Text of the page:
You don't have to look hard to find the advantages of playing here.

Any player from Maryland or Washington will talk about how dreamy it feels to spend Christmas week in Hawaii looking forward to playing a football game that will be televised to Japan, Mexico and Peoria, Ill.

But for the bowl and its backers, all is not paradise. The Aloha Bowl is expected to become a major postseason attraction within the next few years, yet the inaugural game, to be played Saturday at 7 p.m. EST in Aloha Stadium, faces some obstacles. Bowl officials say they are expecting only about 35,000, which is 15,000 short of capacity.

Here, on the island of Oahu, there has been some resistance to the idea of a football game on Christmas Day. The cofounder of the game, Mackay Yanagisawa, said today he probably will lose money this year.

"There are some obstacles, but it's that way with anything new," said Yanagisawa, who also founded the Hula Bowl 37 years ago. This game has been in the works since 1977, when it was approved by the NCAA as the Pineapple Bowl.

"First, people have got to get used to having football on Christmas Day," Yanagisawa said. "Some of my friends have said, 'Oh, we can't go to a football game on Christmas Day.' I think they'll get used to it though. As of now, we'll keep the Christmas Day date, but we'll give it further study. We'll lose some money this year, but I'm not worried about it. We're going to be all right."

Ray Nagel, director of athletics at the University of Hawaii and the other founder, said he thinks the game will be warmly received "once people realize there's nothing to do on Christmas afternoon."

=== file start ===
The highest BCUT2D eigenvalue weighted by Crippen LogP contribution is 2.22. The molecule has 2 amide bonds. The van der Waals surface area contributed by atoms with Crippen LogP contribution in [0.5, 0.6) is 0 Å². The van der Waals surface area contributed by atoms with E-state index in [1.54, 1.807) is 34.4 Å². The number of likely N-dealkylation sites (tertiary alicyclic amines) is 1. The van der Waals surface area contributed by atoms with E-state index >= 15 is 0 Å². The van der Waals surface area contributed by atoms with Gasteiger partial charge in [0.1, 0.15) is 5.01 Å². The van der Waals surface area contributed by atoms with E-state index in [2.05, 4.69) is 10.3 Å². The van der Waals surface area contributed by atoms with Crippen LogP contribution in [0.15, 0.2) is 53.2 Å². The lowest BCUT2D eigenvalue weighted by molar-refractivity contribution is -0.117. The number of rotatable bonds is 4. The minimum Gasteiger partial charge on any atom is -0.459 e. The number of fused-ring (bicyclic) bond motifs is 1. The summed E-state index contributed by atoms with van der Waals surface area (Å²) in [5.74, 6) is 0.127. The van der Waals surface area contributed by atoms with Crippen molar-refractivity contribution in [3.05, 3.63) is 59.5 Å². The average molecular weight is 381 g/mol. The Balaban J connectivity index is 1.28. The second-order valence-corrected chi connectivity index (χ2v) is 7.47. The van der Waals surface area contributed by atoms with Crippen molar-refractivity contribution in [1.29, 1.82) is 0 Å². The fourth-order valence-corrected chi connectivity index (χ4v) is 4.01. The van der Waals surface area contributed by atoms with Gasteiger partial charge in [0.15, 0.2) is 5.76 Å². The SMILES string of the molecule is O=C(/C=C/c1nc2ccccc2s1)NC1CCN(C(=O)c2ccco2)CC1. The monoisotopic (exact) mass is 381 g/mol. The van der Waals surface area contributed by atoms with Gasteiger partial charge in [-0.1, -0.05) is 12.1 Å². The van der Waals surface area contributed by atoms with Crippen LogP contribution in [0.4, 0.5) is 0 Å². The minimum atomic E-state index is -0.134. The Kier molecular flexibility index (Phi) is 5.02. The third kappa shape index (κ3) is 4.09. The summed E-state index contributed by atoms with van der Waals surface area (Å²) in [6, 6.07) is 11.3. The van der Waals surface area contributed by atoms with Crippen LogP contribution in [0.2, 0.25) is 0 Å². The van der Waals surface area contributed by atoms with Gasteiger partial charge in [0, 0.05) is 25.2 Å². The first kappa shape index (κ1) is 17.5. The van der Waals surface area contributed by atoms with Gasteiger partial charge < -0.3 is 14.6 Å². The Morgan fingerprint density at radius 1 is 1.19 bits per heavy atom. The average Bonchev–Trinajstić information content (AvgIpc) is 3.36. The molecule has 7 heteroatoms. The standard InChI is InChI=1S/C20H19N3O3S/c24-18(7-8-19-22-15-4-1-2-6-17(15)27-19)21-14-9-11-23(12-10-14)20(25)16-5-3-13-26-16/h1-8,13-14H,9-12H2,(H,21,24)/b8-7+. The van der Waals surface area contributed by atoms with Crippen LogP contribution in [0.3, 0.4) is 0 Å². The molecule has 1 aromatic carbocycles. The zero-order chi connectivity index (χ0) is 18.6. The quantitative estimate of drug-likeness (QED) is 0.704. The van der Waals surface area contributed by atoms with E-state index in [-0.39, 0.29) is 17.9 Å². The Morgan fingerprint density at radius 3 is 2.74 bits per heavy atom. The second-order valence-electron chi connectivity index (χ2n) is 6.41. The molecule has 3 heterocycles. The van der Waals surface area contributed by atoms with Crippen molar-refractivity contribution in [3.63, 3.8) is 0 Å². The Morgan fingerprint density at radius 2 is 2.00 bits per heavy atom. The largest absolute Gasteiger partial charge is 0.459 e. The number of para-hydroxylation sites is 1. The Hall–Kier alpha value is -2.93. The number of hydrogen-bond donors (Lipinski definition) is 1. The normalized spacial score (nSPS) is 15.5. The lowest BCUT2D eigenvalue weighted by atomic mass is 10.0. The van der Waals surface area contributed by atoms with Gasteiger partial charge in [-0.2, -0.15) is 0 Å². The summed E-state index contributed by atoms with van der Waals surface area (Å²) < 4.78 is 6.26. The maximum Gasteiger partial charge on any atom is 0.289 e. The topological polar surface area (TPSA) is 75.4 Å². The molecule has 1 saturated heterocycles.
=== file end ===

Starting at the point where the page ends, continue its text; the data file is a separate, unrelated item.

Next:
Yanagisawa, 70, has been in sports promotion for 50 years. He knows there's reason for optimism.

NBC-TV wanted to air the game this year but said the contest would have to be moved to 4 p.m. Eastern time. That would be 11 a.m. here and would upset Christmas present opening for too many Hawaiians.

Lenny Klompus, president of Metrosports, which is syndicating the game to 120 television stations nationally, plus ESPN, said he is spending "more money than I probably should" trying to make sure the first Aloha Bowl is viewed as a success, especially by the other bowls and the television industry.

And as Nagel said, "The key thing is television dollars." Saturday's game will be seen on WOR-TV in New York and WGN in Chicago, two of the major independent stations in the nation.

Bowl officials love to say that a person watching television in Peoria on Christmas Day can see the game on WOR, WGN and ESPN. "He won't be able to get away from us," Klompus said. But Metrosports will barely break even, and could lose money on the game.

Even the matchups were determined largely by television. "The concern of having an East versus West game for television coverage was very important," Nagel said. "We needed a school that could attract the Eastern Seaboard viewers. People are always comparing East-West teams, anyway, so now we've got a runner-up from the best conference in the East (Maryland of the ACC) and a runner-up in the best of the West (Washington of the Pac-10)."

Each school will receive $300,000 plus 75 percent of gross receipts.

Maryland practiced this morning for the first time here, and showed the expected effects of Monday's 12-hour flight and five-hour time change.

"This was not a good practice," said Coach Bobby Ross. "We didn't throw the ball well at all. They were tired and didn't concentrate well."

Said quarterback Boomer Esiason: "We needed to get this practice out of our system."